Click on the link below to open a .PDF of the white paper presented at Hydrovision 2018.
In October of 2017, the Freshwater Map team traveled to Sacramento, California to take detailed measurements of the Sacramento River from Clarksburg to Isleton, about 21 river miles. We measured the bathymetry, 3D flow, temperature and hundreds of other parameters over the same reach on three consecutive days to determine how the river changed over the tide cycle. On the fourth day the team measured up and down 10 miles of Elk Slough, which showed some very interesting ground-water/surface water characteristics due, we suspect, to levee permeability.
Over the four days of data collection each of our eight river technician’s systems pinged twice each second. The total dataset quite large (over 1.8 million records). A link to a .pdf of the full report is below.
Please contact us with any questions.
Freshwater map has been working on Flathead Lake for many years. Our latest project focused on erosion control at the north end. High water levels during winter storms had been causing erosion on the north shore as southern wind-driven waves hit the gravel shoreline. Freshwater Map designed and managed the installation of dynamic revetments on the shoreline that reversed the erosion caused by the wind-wave action. After installation, woody debris and other organic flotsam has deposited on the shoreline, which, through continued wave action, has broken down into permeable peat. The permeable gravel and peat has accreted the shoreline while still providing sufficient seepage and over-topping to fill a shallow-water rearing habitat and wetland behind the shoreline.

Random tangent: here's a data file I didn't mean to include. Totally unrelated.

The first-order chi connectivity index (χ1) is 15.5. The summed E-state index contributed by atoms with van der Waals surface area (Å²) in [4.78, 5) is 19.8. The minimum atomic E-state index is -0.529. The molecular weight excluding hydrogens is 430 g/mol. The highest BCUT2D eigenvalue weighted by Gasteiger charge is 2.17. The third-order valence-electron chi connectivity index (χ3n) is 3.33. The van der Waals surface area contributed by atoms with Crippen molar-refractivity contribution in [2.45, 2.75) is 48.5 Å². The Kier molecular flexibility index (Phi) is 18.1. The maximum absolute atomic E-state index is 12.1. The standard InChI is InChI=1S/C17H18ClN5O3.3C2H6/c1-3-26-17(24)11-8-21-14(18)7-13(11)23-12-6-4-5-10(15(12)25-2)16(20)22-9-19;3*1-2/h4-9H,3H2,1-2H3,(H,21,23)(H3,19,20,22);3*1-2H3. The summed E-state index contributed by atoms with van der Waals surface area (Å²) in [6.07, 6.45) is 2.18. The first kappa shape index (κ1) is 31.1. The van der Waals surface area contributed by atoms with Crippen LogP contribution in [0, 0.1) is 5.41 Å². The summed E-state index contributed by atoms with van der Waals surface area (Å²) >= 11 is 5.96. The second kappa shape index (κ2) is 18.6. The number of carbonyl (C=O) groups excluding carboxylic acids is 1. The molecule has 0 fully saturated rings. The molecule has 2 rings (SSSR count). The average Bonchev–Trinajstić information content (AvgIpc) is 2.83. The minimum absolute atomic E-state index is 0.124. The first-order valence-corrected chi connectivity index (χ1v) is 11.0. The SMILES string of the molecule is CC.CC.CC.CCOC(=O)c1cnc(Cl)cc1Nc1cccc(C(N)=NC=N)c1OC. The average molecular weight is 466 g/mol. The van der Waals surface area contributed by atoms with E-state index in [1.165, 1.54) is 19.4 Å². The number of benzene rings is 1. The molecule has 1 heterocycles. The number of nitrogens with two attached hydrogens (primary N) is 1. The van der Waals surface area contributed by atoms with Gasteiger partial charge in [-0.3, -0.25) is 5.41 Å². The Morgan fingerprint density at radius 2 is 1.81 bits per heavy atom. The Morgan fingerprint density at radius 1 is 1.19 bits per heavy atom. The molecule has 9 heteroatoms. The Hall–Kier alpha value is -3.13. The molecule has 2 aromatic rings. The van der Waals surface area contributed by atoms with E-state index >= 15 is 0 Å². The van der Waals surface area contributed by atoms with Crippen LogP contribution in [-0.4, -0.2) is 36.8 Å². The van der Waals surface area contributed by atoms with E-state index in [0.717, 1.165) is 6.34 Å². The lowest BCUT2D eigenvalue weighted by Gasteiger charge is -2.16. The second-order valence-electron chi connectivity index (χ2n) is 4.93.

Design options considered by the landowner included shoreline hardening at a much higher cost that was much more difficult to install and would have resulted in many unintended consequences due to wave reflection off the hardened shoreline and no wetland habitat improvements.
This is a single example of Freshwater Maps work on Flathead Lake in Montana. Over the years, we have designed and built over 2 miles of protective shoreline, all of which utilize dynamic structures made of natural materials. Our designs enable the wind and wave action to do the work of building effective protection of property while enhancing habitat.
Contact us to discuss removal of shoreline hardening to enhance habitat and shoreline protection. (406) 420-2295
Dry Creek is a tributary to the Russian River in Sonoma County in Northern California’s wine country. The relatively short (12 miles) trib runs from Warm Springs Dam to the Russian just west of downtown Healdsburg. The deeply incised channel runs through spectacular vineyards and, in the past, has been the site of gravel mining and other habitat challenges.
The Sonoma County Water Agency, working with the Army Corps of Engineers, is working to augment habitat on the reach to provide flow refugia for steelhead trout and coho salmon. The stream is a challenging one due to flood control issues and large variances in the annual hydrograph. Summer flows are in the 100 cubic foot-second range (CFS) while winter storm flows have been measured above 5,000 CFS. The creek bed is made up of gravel, mud and occasional cobble which makes for a very dynamic channel that can change dramatically in a single season.
Last season’s heavy rains caused a much woody debris to fall into and across the river…but our team prevailed!
Freshwater Map provided over 60,000 data points within a 1.2 mile reach of this stream. These data include depth, flow velocity and 3D vectors to help our client design flow refugia and channel complexity that works with the natural forces in the channel. It’s an example of our strong belief that when we understand the river’s natural forces, we can better design augmentations that optimize the work the river is already doing.